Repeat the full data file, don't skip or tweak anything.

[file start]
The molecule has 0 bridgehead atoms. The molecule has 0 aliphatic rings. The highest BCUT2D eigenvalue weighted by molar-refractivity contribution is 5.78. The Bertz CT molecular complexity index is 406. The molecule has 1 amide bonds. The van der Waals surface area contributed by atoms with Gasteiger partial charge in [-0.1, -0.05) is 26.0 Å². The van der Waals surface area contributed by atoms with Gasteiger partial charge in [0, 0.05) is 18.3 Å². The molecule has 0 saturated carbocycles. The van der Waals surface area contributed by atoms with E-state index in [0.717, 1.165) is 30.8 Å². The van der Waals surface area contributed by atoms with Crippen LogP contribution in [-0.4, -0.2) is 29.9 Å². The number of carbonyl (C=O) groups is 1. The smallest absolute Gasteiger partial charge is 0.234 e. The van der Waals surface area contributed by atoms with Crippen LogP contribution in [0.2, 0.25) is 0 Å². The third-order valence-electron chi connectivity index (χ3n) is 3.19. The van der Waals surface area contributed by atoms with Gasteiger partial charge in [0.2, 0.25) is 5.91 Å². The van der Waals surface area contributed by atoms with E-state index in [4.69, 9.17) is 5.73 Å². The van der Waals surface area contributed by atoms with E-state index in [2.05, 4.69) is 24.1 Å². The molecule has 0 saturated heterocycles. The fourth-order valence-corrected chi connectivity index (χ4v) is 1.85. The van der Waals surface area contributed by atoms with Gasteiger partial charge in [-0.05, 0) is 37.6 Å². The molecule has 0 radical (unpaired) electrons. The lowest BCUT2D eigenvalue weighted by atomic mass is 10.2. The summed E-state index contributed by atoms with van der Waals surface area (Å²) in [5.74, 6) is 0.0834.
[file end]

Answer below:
The molecule has 0 bridgehead atoms. The molecule has 0 aliphatic rings. The highest BCUT2D eigenvalue weighted by molar-refractivity contribution is 5.78. The Bertz CT molecular complexity index is 406. The molecule has 1 amide bonds. The van der Waals surface area contributed by atoms with Gasteiger partial charge in [-0.1, -0.05) is 26.0 Å². The van der Waals surface area contributed by atoms with Gasteiger partial charge in [0, 0.05) is 18.3 Å². The molecule has 0 saturated carbocycles. The van der Waals surface area contributed by atoms with E-state index in [0.717, 1.165) is 30.8 Å². The van der Waals surface area contributed by atoms with Crippen LogP contribution in [-0.4, -0.2) is 29.9 Å². The number of carbonyl (C=O) groups is 1. The smallest absolute Gasteiger partial charge is 0.234 e. The van der Waals surface area contributed by atoms with Crippen LogP contribution in [0.2, 0.25) is 0 Å². The third-order valence-electron chi connectivity index (χ3n) is 3.19. The van der Waals surface area contributed by atoms with Gasteiger partial charge in [0.2, 0.25) is 5.91 Å². The van der Waals surface area contributed by atoms with E-state index in [4.69, 9.17) is 5.73 Å². The van der Waals surface area contributed by atoms with E-state index in [2.05, 4.69) is 24.1 Å². The molecule has 0 saturated heterocycles. The fourth-order valence-corrected chi connectivity index (χ4v) is 1.85. The van der Waals surface area contributed by atoms with Gasteiger partial charge in [-0.05, 0) is 37.6 Å². The molecule has 0 radical (unpaired) electrons. The lowest BCUT2D eigenvalue weighted by atomic mass is 10.2. The summed E-state index contributed by atoms with van der Waals surface area (Å²) in [5.74, 6) is 0.0834.